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Mutat Res. 2000 Nov 20;471(1-2):45-55.

Cytotoxicity of PM(2.5) and PM(2.5--10) ambient air pollutants assessed by the MTT and the Comet assays.

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Department of Biology, The Hong Kong University of Science and Technolgy, Clear Water Bay, Kowloon, Hong Kong, PR China.


Ambient air particulate matters are classified into two distinct modes in size distribution, namely the coarse and fine particles. Correlation between high particulate concentration and adverse effects on human populations has long been recognized, however, the toxicology of these adverse effects has not been clarified. In the current report, the cytotoxic effects of the solvent-extractable organic compounds (SEOC) from fine particles smaller than 2.5 microm (PM(2.5)) and from coarse particles between 2.5-10 microm (PM(2.5-10)) were studied. Nine 24h consecutive monthly samples were tested to determine the correlation between cytotoxicity and total SEOC in two size fractions of particulate air pollution. Cytotoxicity of SEOC was measured by two micro-scale mammalian cells-based bioassays: the MTT cell proliferation assay, and the Comet assay for the detection of DNA damage. A well-defined mammalian cell line - Rat 6 rodent fibroblast was employed in the study. The SEOC extracts of air particulate matters were sub divided into two equal parts. One part was dissolved in DMSO, the other in KOH/hexane and then conjugated with bovine serum albumin to produce a lipid-soluble fraction for testing. The DMSO fraction would contain mainly the polycyclic aromatic hydrocarbons (PAH), alkanes and alkanols, while the lipid-soluble fraction would be enriched with fatty acids. The results from MTT assay showed that cytotoxicity of the PM(2.5) was much more severe than the PM(2.5-10), suggesting that toxic SEOC were confined to the fine particles. By and large, the DMSO solubles were much more toxic than the lipid solubles. The degree of cytotoxicity of the DMSO soluble samples is positively correlated to the amount of particulates present in the ambient air. For the PM(2.5), the winter samples were significantly more toxic than the summer samples in terms of cell killing, which seemed to be a direct reflection of the total loading of organic matter in the samples. Results from Comet assays showed that SEOC samples of PM(2.5) derived from winter months induced DNA damage at dosages resulting in no obvious cell killing in the MTT assay. Thus, long-term exposure to non-killing dosage of air pollutants may lead to the accumulation of DNA lesions, which may be one of the mechanisms responsible for the chronic adverse health effects of particulate air pollution.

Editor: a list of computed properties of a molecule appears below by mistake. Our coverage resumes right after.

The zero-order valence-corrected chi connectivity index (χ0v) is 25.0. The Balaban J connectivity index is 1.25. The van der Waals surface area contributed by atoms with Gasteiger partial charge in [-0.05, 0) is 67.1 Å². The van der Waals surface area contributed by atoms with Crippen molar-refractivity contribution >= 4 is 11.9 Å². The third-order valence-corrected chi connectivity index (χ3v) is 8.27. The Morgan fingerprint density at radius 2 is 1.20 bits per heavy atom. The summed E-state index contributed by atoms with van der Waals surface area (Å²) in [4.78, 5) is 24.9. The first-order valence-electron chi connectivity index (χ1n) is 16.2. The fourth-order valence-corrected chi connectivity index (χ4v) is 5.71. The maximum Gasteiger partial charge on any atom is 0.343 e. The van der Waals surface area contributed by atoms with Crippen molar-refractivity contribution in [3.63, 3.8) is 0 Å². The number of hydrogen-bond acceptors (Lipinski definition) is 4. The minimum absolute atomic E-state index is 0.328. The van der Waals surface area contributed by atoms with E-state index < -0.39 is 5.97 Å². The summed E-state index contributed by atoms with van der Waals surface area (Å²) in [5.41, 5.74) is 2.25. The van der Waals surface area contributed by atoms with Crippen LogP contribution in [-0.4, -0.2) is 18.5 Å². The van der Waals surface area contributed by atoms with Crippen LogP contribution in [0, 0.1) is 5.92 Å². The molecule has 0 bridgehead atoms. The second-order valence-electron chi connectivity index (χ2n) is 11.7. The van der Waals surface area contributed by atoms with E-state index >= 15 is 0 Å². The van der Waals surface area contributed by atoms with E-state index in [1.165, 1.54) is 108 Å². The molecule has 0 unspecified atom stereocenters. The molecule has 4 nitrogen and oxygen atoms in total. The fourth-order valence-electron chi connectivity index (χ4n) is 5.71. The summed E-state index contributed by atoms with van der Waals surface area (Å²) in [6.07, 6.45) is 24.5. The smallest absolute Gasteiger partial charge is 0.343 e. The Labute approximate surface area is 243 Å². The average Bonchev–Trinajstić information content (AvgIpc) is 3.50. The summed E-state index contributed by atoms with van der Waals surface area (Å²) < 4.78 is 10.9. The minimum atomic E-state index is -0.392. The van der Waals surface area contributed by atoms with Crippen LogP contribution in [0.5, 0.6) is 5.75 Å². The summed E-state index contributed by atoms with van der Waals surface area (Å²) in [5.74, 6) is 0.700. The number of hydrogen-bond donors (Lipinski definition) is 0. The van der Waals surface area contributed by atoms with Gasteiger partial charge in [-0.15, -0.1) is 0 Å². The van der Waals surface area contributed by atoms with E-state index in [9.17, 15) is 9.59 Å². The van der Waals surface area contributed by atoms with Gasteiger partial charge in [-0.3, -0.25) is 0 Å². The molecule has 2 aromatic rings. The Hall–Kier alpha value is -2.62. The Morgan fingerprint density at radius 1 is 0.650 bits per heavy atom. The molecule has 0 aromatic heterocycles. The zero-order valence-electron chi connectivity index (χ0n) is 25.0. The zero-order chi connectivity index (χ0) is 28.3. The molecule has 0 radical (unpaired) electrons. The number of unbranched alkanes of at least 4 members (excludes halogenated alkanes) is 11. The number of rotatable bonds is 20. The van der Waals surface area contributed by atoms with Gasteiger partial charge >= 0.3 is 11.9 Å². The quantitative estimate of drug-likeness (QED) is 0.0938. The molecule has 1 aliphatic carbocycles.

[Indexed for MEDLINE]

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